By Melissa Gagliard / The Courier-Journal
and Shauna Scott Rhone /The Cincinnati Enquirer
In most cases, the engagement ring is bought before the woman who intends to wear it for the rest of her life has ever laid eyes on it or knows it's coming. Seventy percent of men shop alone when planning to surprise a woman with a diamond engagement ring, says Fred Cuellar, author of How to Buy a Diamond (Casablanca; $16.95).
According to Mr. Cuellar, some 24,000 proposals happen on Valentine's Day each year. So, if you're shopping for a ring - whether it's a surprise or she's helping to choose - be aware that trends and styles change, even for diamond solitaires.
If you're thinking Tiffany's, their most popular style is the six-prong Lucida engagement ring in platinum.
"Women tend to think they want an emerald cut," says store director Susanne Halmi. "But when they come in to the store, they usually end up picking the round cut," averaging around one carat in weight.
Some guidelines are ageless, but you still need to do your homework. Being an educated shopper will make all the difference when buying the ring of a lifetime.
Get a piece of the rock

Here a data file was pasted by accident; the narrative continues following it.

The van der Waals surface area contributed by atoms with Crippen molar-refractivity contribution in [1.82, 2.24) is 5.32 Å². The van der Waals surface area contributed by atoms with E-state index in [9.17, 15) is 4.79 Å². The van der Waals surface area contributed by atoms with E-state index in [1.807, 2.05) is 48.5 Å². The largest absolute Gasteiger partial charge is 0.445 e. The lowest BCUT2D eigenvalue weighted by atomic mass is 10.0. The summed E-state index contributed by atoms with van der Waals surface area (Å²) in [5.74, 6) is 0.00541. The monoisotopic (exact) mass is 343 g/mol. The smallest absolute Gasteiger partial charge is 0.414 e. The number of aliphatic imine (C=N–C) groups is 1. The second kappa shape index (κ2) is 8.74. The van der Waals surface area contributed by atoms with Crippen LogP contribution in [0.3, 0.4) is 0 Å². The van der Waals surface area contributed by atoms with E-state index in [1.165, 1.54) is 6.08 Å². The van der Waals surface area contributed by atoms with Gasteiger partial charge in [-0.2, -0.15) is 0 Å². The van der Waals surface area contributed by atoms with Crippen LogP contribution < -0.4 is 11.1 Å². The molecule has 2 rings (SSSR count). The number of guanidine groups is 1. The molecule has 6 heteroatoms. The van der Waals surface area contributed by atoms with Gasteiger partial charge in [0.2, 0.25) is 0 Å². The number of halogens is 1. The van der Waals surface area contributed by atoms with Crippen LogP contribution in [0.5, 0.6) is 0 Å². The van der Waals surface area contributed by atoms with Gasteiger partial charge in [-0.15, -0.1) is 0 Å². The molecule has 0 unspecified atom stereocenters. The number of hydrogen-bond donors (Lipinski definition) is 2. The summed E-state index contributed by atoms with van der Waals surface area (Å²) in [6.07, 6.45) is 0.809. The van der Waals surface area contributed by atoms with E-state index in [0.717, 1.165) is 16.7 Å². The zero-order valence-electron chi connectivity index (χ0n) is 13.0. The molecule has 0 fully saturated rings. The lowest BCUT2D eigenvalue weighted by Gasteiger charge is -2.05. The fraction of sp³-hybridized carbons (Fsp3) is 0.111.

Jewelry experts have advice for first-time diamond buyers. The first step is to find an established and trusted source, says Brian Merkley, co-owner of a Louisville-area jeweler, Merkley Kendrick.
"My best and most consistent advice is to know who you're buying the stone from," Mr. Merkley says. "You basically have to take a leap of faith that you trust the person across the counter."
Also, "you want to know the jeweler is going to be around in the future."
Louisville jeweler Rob Prince says many men simply don't know what to look for.
"The mistake I see that lasts a lifetime is buying a poorly cut stone," Mr. Prince says. Often the diamond looks big and shiny under a store's bright lights, but it soon gets dirty and turns hollow and flat-looking.
"You have to be careful to select a stone that is beautiful and full and lively throughout the stone," Mr. Prince adds.
He suggests that shoppers pick out the most beautiful stone in the case, regardless of whether it's the size you want, and use it for comparing the other stones. "Beauty is something that doesn't take an expert to see," he says.
It's important, too, to consider the shape of diamond that she'd like.
Princess cut, which is basically a square, is popular now, but round diamonds with an ideal cut are still the most popular, says Mark Redmon, a certified gemologist-appraiser.
It's also important to know whether she prefers white gold, yellow gold or platinum, which is the rave now in the Tristate.
"It is the hottest thing right now," says Mary Ann Andrews, owner of Mary Ann's Fine Jewelry in Crescent Springs. "Platinum is very durable and, as a custom jeweler, we can do more designs with it."
Ms. Andrews says the only drawbacks to platinum are the nicks and dings it sometimes incurs with use. She offers free buffing to her customers to smooth the rough spots, in the jewelry at least.